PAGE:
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Let’s Take a Ride: Biking in Georgia!

August 29, 2017

When it comes to exploring your local community, a popular, and often favorite, mode of transportation is a bicycle. Biking can be used to explore cities, capture breathtaking views of local scenery, or simply to get around.

Biking Safety Precautions

Whether you’re riding in your neighborhood or through the streets of downtown Atlanta, you’ll want to take a few safety precautions.

Wear a Helmet

Wearing a helmet can prevent serious head or brain injuries if you have an accident. Children under the age of 12 are required to wear a helmet by Georgia law. Make sure your helmet is made for bike riding and not any other sports, and that it has been designed and tested for impact.

A good rule of thumb: Buy a helmet that is certified by the U.S. Consumer Product Safety Commission.

Reflectors for Your Bike

Georgia law requires bikers to use a white headlight, visible from 300 feet away, when riding at night. Really, it’s safest to use one anytime visibility is low, like at dusk. Georgia law also requires rear reflectors to make you more visible when riding close to traffic.

Use a Rear-View Mirror

Although not required by law, placing a rear-view mirror on your bike’s handlebars can help when riding in traffic or with other people. Don’t rely on it, though. You should still turn to check your surroundings before making any sudden moves.

Road Cycling

Riding on the road can be tricky if you’re unfamiliar with the laws for riding a bicycle. Remember, as a cyclist, you have the same responsibilities as motor vehicle drivers and must adhere to the same laws. A few things to keep in mind when you’re on the road:

  • Use your hand signals.
    Just like using a signal in your car, you need to let others on the road know what you plan to do before you make your next move.
  • Know which side of the road to ride on.
    Always ride with traffic, never ride against it! If a road has bike lanes, always use the one on the right side of the road.
  • Riding on sidewalks.
    Although riding on sidewalks might seem safer and less stressful, it's illegal to ride on sidewalks if you’re over age 12 (unless a local law allows it).

Recreational Cycling

Recreational cycling can be the best way to get started if you’re a novice biker. Recreational cycling includes beginner trails like the Atlanta Beltline or a trail at a local park, but it also includes more advanced cycling styles like mountain biking and gravel grinding.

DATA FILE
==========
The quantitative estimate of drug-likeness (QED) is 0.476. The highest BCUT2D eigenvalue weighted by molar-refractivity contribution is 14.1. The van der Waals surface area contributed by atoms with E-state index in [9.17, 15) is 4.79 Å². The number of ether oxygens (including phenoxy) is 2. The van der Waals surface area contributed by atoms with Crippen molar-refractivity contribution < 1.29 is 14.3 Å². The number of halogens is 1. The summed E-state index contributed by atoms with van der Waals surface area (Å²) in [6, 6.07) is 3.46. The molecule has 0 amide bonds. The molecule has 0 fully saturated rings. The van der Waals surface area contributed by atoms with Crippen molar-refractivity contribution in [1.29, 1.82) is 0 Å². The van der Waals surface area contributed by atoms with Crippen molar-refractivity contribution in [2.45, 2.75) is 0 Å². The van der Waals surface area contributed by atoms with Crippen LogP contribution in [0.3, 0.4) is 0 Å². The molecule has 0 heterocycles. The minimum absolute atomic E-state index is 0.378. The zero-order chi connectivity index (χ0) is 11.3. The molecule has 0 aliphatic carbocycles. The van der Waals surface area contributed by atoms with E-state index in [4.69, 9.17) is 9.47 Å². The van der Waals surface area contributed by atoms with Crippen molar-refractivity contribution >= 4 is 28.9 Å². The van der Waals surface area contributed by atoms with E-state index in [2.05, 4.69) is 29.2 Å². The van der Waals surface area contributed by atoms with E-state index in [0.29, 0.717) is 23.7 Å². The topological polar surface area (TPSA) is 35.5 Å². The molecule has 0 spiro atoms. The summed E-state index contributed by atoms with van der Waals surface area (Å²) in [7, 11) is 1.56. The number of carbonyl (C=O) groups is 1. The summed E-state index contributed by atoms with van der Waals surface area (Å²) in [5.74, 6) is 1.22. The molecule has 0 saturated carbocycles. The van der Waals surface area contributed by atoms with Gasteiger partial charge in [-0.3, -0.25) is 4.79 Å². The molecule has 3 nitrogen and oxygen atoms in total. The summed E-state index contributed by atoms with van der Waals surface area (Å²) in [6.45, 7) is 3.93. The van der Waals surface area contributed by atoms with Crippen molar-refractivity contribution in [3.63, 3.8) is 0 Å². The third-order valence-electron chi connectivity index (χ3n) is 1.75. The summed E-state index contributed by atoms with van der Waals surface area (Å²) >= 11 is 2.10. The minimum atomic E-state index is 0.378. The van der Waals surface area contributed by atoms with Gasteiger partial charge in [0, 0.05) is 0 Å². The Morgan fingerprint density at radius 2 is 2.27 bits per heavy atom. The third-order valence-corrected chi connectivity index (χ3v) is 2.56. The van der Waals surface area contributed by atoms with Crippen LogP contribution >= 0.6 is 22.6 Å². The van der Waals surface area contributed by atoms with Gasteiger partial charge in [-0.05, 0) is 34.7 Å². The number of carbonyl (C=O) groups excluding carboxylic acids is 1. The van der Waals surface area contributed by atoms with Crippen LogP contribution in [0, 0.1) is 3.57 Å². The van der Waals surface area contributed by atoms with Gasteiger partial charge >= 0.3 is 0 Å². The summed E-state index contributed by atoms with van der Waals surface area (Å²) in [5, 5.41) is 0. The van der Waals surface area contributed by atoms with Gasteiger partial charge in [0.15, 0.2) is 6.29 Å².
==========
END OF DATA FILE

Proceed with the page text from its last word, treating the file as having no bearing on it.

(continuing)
Recreational biking takes away the stress of fighting through traffic and navigating through crowds of people so you can enjoy the scenery at a leisurely pace.

Join a Biking Community

If you’re interested in riding with a group or finding a biking community near you, check out Georgia Bikes. They have information on bicycle-friendly communities and cycling events throughout the state.

And, depending on where you are and what you’re trying to do, biking can be another great option for Georgia commuters, exploring and touring Georgia, or, in some cases, even riding to school.

Atlanta Bikes — Bike Share

If you’re in the Atlanta area, you may have seen bike stations throughout the city. This “rental” system is known as Atlanta Bike Share and started in Summer 2016. Bike share stations are located in neighborhoods throughout the city and you can rent bikes from them short-term for a small fee.

Reserve a bike using your Relay Bike Share account number or member card — you can choose any bike station location that’s convenient for you. When you arrive, enter your 4-digit PIN code on the bike and remove it. Be sure to adjust the height and check the brakes before you start your ride. Once you’re finished riding, just return the bike to any bike station or lock it to any other public bike rack within 100 feet of the station for a minimal fee.

More Biking Resources

Check out the Georgia Department of Transportation’s Georgia Bike Sense Biking Guide (PDF) for more on safety precautions, how to properly ride with traffic, laws and ideas for riding with children, and a listing of local bicycle organizations across the state.

You can also review Georgia biking laws published by the Governor’s Office of Highway Safety.

Chelsea Stephens

About the Author

Chelsea Stephens is the Marketing & Training Lead for Digital Services Georgia. A Georgia native herself, Chelsea enjoys writing on topics that citizens and visitors of Georgia can enjoy and learn from. 

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